Underside | | Utenriksdepartementet
During the period of perestroika, Russian use of spatial terms in politics shifted away from a Leninist understanding and appeared to change to correspond to Western use. At the same time, the specific Russian setting made for real differences to remain substantial. Notably, the wider span of legitimate political views in Russia made assumptions of direct comparability problematic. Moreover, the process in which the meaning of political terms had changed continued.
Essential in this development in the way in which ‘democracy’, being identified closely with the Yeltsin regime, from 1991-92 onwards became widely discredited. In conceptual terms, one consequence of this is that ‘democrats’ today are normally seen as belonging only to a narrow segment of the Russian political spectrum (whereas in the West all legitimate actors would normally describe themselves as democrats), and that segment is invariably placed on the Right. In political terms, a significant consequence is a renewed enthusiasm in the public for authoritarian programs.
By showing that authoritarianism is a characteristic of the Russian Left, this report has a bearing on the Western academic debate where some still insist that authoritarianism should be seen only as a trait of the Right. Russia has a tradition for authoritarianism, and a wide array of actors currently display inclinations in this direction.
Furthermore, this report has shown how the ideas of ‘Left’ and ‘Right’ are scarcely sufficient to categorize political directions in Russia. While the report argues that placement along such a spectrum in practice is assumed to include score on a number of variables – positions come in ‘clusters’ – it also identifies several phenomena characteristic to Russian politics that call for a modification of such an image. Consequently, this report has not aimed to ‘plot’ actors in different positions in a spectrum or some other model. This is at the same time a very simple and a very difficult thing to do.
In spite of these reservations, we may draw some important conclusions on basis of the discussion in the second main section of the report:
In the first main section, I argued that the case of Russia defies the theoretical position that authoritarianism is a trait only of the right. In the second section, a major argument is that nationalism may strike anywhere in the Russian landscape. Introducing this section, I argued that expressions of Russian nationalist sentiment may be placed in one of four different categories. The categories form as two dimensions meet; territorial orientation (core vs. empire), and ethnic vs. statist focus. I also assumed that the most extreme category of the four – defined by its potential to cause conflict – is one that combines territorial expansionism with ethnic supremacism. This assumption should be modified somewhat: Ethnic supremacism is not a dominant trait of most expressions of Russian nationalism. At the same time, however, intolerance is widespread both in politics and in the public, expressed above all as anti-Semitism and in anti-Caucasian attitudes. Similarly, the discussion of the ‘new patriotism’, by pointing to historical parallels and to the authoritarianism it presupposes, also suggests that not only clear-cut supremacist-expansionist nationalist has the potential to cause conflict.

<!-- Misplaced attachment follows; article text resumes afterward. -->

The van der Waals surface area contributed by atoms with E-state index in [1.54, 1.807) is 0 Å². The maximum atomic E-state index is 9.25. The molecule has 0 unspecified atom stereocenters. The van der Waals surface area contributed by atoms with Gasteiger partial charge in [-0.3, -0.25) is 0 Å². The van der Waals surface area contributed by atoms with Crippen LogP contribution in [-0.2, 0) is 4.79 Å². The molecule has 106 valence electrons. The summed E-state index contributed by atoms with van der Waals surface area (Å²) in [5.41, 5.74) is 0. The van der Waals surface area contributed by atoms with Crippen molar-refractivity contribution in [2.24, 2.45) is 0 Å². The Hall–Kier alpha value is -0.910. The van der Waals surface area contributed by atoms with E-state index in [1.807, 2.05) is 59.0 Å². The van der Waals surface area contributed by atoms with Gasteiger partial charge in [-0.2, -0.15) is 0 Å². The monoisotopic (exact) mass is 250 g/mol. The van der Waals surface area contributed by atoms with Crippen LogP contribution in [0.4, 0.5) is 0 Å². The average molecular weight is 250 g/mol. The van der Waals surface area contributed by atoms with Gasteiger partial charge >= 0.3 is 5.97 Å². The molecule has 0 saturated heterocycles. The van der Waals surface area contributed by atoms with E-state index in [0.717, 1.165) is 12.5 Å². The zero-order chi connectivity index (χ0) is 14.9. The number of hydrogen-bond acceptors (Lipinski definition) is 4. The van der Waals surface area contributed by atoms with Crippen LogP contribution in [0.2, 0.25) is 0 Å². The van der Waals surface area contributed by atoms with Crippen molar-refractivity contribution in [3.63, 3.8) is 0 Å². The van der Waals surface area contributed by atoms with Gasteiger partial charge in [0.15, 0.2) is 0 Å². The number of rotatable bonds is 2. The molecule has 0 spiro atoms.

The forces that are normally spoken of as being on the Left, are no less nationalist than those on the Right. More than that, an actor who is generally considered not to be radical either on the Left or the Right, may still represent quite radical nationalist positions. Whereas the so-called ‘national-patriots’ distinguish themselves by their emphasis on nationalist issues, and by the radicalism of their (varying mixes of) territorial aspirations and ethnic supremacism, they are not alone as being nationalists. For instance, we have seen how the ‘centrist’ Yuriy Luzhkov has made quite aggressive initiatives towards Ukraine and the Baltic states. And we have seen Gennadiy Zyuganov and other prominent politicians of the KPRF – a party supported by almost a fourth of Russia's voters, and related to as fully legitimate in Russian politics – express potentially combustible ideas, including Soviet restorationalism and crude anti-Semitism.
As for the linguistic confusion over terms relating to political distance, the ambition with this report has not been to suggest another model. Hopefully, however, it has pointed to essential aspects defining the Russian political landscape.
Maps are for navigation. As always, the best way to make sure that we on the right track is to look up every now and then and check the map against the landscape.